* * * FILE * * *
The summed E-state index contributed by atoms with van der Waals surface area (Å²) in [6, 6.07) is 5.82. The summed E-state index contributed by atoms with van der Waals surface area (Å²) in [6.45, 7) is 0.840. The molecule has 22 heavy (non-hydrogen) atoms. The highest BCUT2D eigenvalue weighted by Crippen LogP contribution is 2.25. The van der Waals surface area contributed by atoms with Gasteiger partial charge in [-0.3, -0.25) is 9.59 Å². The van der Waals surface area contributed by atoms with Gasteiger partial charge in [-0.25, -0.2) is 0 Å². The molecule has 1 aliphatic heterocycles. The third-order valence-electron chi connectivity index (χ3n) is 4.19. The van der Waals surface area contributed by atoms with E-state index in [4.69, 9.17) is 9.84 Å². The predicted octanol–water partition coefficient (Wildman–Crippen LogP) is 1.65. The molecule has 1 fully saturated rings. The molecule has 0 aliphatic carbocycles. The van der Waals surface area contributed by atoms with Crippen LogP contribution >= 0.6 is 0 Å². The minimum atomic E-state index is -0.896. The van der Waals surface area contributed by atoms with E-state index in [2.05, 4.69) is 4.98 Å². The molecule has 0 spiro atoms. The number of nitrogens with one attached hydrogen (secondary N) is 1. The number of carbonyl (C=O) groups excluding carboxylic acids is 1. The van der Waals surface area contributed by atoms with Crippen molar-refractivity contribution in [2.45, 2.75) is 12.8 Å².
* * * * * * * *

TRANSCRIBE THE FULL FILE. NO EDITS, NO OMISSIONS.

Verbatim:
The summed E-state index contributed by atoms with van der Waals surface area (Å²) in [6, 6.07) is 5.82. The summed E-state index contributed by atoms with van der Waals surface area (Å²) in [6.45, 7) is 0.840. The molecule has 22 heavy (non-hydrogen) atoms. The highest BCUT2D eigenvalue weighted by Crippen LogP contribution is 2.25. The van der Waals surface area contributed by atoms with Gasteiger partial charge in [-0.3, -0.25) is 9.59 Å². The van der Waals surface area contributed by atoms with Gasteiger partial charge in [-0.25, -0.2) is 0 Å². The molecule has 1 aliphatic heterocycles. The third-order valence-electron chi connectivity index (χ3n) is 4.19. The van der Waals surface area contributed by atoms with E-state index in [4.69, 9.17) is 9.84 Å². The predicted octanol–water partition coefficient (Wildman–Crippen LogP) is 1.65. The molecule has 1 fully saturated rings. The molecule has 0 aliphatic carbocycles. The van der Waals surface area contributed by atoms with Crippen LogP contribution >= 0.6 is 0 Å². The minimum atomic E-state index is -0.896. The van der Waals surface area contributed by atoms with E-state index in [2.05, 4.69) is 4.98 Å². The molecule has 0 spiro atoms. The number of nitrogens with one attached hydrogen (secondary N) is 1. The number of carbonyl (C=O) groups excluding carboxylic acids is 1. The van der Waals surface area contributed by atoms with Crippen molar-refractivity contribution in [2.45, 2.75) is 12.8 Å².